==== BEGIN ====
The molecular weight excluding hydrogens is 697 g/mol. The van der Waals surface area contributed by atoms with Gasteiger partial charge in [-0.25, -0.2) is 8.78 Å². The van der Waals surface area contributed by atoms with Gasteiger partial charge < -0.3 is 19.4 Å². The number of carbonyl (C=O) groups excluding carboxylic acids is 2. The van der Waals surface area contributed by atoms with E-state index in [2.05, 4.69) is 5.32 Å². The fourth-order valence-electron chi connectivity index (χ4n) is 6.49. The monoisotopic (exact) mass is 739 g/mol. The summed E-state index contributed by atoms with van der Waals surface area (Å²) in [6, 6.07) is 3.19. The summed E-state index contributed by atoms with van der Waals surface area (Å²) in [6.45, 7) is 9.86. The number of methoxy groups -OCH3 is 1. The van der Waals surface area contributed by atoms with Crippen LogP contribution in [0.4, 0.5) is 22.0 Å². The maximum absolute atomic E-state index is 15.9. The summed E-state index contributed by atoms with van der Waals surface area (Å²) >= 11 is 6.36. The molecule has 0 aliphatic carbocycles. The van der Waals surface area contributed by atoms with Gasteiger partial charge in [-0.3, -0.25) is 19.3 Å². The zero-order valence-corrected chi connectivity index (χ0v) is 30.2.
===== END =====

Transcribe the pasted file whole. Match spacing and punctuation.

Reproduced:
The molecular weight excluding hydrogens is 697 g/mol. The van der Waals surface area contributed by atoms with Gasteiger partial charge in [-0.25, -0.2) is 8.78 Å². The van der Waals surface area contributed by atoms with Gasteiger partial charge < -0.3 is 19.4 Å². The number of carbonyl (C=O) groups excluding carboxylic acids is 2. The van der Waals surface area contributed by atoms with E-state index in [2.05, 4.69) is 5.32 Å². The fourth-order valence-electron chi connectivity index (χ4n) is 6.49. The monoisotopic (exact) mass is 739 g/mol. The summed E-state index contributed by atoms with van der Waals surface area (Å²) in [6, 6.07) is 3.19. The summed E-state index contributed by atoms with van der Waals surface area (Å²) in [6.45, 7) is 9.86. The number of methoxy groups -OCH3 is 1. The van der Waals surface area contributed by atoms with Crippen LogP contribution in [0.4, 0.5) is 22.0 Å². The maximum absolute atomic E-state index is 15.9. The summed E-state index contributed by atoms with van der Waals surface area (Å²) >= 11 is 6.36. The molecule has 0 aliphatic carbocycles. The van der Waals surface area contributed by atoms with Gasteiger partial charge in [-0.3, -0.25) is 19.3 Å². The zero-order valence-corrected chi connectivity index (χ0v) is 30.2.